TAMPA, Fla. — It was more than a year and a half ago that the state of Florida made a big push to make COVID-19 vaccines readily available to seniors. 

Now, after the vaccines and booster shots, many seniors say they are comfortable going back to everyday living.

What You Need To Know

  • After COVID-19 vaccines and booster shots were made available to seniors, many said they were comfortable going back to everyday living

  • Donald Clark does not let age get in his way of serving his community and has been volunteering with Seniors in Service for the past six years

  • The nonprofit places seniors in volunteer positions all across Hillsborough, Pinellas, and Pasco counties

For seniors like Donald Clark, that means getting out into the community and volunteering.

Donald, who volunteers at Trinity Cafe, said he has his routine down to a “tea."

“My situation is, when they open the doors, I’ve got 45 thirsty people coming through the doors," he said. "So I gotta be ready for them."

He just celebrated his 90th birthday and said he doesn’t let age get in the way.

“My mother lived to be 99 1/2, my sister is 94 as of today, so on my mother’s side I’ve got good genes,” he said with a smile.

For the past six years, he’s volunteered with Seniors in Service and spends time at Trinity Cafe feeding people in need.

He’s the guy prepping all the iced tea and waters.

“Some of these people I see very day and some I’ll never see again,” he said.

The nonprofit places seniors in volunteer positions all across Hillsborough, Pinellas, and Pasco counties.

“I used to one day a week, and then after my wife died I started coming more than that," Donald said. "Now, I come anywhere between four and six days a week."

He says it keeps him busy, which he says helps him move around so well.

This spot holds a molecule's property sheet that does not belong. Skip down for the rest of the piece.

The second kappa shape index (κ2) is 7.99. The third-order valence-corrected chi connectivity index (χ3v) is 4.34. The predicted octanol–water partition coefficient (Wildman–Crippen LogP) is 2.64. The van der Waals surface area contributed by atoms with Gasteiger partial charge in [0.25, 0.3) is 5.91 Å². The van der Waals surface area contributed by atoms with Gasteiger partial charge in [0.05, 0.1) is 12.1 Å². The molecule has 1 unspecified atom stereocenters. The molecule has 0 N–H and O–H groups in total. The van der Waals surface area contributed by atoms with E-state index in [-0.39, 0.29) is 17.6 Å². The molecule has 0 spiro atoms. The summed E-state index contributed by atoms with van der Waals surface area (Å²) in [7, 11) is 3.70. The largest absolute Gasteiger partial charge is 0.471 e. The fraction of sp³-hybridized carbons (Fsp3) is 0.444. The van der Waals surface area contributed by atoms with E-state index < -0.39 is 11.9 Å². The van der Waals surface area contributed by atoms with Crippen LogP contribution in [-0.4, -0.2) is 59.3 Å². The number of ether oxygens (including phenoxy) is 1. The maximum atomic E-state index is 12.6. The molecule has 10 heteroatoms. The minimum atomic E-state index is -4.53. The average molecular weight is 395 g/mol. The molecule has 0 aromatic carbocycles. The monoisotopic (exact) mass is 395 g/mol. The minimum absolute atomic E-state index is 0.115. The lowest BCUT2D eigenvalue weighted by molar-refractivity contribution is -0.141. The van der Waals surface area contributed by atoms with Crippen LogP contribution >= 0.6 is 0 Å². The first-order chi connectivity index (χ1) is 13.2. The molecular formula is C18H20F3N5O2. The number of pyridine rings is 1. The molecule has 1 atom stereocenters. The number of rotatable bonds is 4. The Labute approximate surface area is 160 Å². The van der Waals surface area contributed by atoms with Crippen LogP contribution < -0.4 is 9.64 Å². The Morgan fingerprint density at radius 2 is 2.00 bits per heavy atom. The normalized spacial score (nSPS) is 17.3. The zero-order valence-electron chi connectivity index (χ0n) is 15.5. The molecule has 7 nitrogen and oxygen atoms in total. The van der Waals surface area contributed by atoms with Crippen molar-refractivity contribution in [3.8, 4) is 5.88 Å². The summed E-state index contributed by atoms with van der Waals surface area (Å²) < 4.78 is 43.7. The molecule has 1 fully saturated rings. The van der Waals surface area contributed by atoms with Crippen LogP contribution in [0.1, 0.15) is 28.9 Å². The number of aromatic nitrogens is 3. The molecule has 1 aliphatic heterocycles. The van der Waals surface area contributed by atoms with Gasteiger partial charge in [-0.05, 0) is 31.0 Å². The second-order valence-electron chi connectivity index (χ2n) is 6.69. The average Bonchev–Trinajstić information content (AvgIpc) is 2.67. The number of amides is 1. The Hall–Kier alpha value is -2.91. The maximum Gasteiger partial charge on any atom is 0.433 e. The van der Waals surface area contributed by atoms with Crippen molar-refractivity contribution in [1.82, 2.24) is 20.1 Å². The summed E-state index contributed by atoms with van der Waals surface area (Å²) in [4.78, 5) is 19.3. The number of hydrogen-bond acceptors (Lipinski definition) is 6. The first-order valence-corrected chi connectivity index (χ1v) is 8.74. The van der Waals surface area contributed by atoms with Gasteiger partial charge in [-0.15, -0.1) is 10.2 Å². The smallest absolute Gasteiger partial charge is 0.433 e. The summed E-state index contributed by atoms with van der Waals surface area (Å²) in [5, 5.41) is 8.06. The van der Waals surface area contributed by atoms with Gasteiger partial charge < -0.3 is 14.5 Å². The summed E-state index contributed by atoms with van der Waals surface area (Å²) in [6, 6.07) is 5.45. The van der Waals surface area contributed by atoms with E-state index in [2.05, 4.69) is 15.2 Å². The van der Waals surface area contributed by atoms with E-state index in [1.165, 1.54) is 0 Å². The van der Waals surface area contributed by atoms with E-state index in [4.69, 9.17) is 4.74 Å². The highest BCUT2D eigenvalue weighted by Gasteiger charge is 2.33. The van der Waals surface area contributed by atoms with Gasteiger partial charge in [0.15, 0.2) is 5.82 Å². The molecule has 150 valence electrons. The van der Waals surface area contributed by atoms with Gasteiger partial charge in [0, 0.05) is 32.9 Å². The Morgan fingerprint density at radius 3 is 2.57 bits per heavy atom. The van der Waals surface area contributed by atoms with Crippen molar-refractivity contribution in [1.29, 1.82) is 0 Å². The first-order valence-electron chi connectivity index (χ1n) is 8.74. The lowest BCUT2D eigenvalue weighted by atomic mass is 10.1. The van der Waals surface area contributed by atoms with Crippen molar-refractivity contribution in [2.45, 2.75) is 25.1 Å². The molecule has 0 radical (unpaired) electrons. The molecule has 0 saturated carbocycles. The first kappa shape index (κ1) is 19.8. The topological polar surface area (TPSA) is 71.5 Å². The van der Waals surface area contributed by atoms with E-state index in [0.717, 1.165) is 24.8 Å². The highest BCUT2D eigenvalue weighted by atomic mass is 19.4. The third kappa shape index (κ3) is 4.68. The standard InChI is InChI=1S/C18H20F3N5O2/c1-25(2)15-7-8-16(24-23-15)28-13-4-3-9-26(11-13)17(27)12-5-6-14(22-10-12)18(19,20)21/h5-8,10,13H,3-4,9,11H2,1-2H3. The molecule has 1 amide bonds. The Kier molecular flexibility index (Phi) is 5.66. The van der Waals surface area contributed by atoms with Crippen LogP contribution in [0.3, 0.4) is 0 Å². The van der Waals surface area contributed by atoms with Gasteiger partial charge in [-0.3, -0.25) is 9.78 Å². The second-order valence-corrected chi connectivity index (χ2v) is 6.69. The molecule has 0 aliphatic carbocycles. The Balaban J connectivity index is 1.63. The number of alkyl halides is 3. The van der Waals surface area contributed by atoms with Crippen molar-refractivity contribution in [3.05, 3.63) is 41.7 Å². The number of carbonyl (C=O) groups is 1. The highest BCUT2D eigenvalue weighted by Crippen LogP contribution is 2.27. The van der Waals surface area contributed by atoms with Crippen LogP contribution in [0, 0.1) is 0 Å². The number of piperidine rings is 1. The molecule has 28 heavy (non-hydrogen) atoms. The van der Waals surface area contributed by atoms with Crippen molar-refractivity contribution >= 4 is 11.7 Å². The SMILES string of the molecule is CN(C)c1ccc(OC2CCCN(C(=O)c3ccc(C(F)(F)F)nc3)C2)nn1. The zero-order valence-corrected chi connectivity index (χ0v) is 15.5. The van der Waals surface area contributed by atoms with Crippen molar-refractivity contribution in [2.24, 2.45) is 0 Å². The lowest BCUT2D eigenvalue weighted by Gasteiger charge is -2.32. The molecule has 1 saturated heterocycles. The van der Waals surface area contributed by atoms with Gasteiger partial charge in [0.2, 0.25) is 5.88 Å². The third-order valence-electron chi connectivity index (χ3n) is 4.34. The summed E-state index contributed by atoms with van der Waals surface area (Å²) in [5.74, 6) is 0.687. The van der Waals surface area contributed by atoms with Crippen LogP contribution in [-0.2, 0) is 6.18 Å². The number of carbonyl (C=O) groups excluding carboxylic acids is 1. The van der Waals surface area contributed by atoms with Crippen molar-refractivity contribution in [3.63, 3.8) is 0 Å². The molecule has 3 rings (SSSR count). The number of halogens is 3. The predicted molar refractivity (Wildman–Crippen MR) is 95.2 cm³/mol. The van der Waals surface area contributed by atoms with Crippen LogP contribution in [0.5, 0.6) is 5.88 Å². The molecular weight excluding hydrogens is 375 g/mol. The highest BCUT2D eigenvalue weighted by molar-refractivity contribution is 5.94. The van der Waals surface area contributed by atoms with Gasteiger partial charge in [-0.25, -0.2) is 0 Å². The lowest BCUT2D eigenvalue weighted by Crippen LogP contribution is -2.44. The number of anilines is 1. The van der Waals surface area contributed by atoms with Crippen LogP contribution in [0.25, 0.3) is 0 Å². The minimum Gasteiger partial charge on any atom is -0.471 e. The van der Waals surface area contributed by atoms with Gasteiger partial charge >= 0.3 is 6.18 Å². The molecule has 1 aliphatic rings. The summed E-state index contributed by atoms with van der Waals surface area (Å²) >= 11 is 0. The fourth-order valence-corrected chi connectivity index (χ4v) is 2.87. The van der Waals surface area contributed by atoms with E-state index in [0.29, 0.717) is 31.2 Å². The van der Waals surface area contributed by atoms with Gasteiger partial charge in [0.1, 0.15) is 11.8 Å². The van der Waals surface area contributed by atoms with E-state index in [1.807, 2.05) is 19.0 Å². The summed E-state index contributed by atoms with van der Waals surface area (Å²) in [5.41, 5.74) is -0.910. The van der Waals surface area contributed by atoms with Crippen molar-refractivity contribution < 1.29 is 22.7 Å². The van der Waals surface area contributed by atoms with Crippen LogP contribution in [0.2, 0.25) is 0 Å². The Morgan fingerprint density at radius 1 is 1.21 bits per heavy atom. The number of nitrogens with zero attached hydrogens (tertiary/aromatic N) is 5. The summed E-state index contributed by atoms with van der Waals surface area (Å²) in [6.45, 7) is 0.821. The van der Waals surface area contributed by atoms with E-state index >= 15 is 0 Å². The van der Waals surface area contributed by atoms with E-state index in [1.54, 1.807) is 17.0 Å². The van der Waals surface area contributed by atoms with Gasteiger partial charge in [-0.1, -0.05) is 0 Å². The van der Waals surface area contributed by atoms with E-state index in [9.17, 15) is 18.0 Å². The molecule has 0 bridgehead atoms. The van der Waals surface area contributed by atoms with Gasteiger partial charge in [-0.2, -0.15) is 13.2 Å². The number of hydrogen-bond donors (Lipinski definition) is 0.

“That is one thing, keep doing something, not just sit and watch TV all the time," Donald said. "I’m single, I live by myself, how much can I clean? Which I don’t."

During the pandemic, like many seniors, Donald said he wasn’t able to get out much.

“Probably for about a year, year and a half, I didn’t show up at all," he said. "Then I started coming back after I got my shots from the VA."

It’s a common trend the nonprofit’s director, Robin Ingles, is seeing across the board: The seniors are back.

“A lot of people have kind of reevaluated their lives," she said. "Seniors who have focused on their careers or their own families, and now they’re retired and now they’re thinking, ‘I could be out there helping the community.’ So it’s wonderful to see them out again."

For Donald, he says volunteer work keeps him feeling 90 years young.

“It makes you feel good that you're giving service to people," he said. "What their situation is, I don’t know — I don’t ask, they don’t ask. All we know is they’re hungry, we feed them."

From helping feed the community to working with kids and veterans, Seniors in Service has been around since 1984 and offers many volunteer opportunities across the region.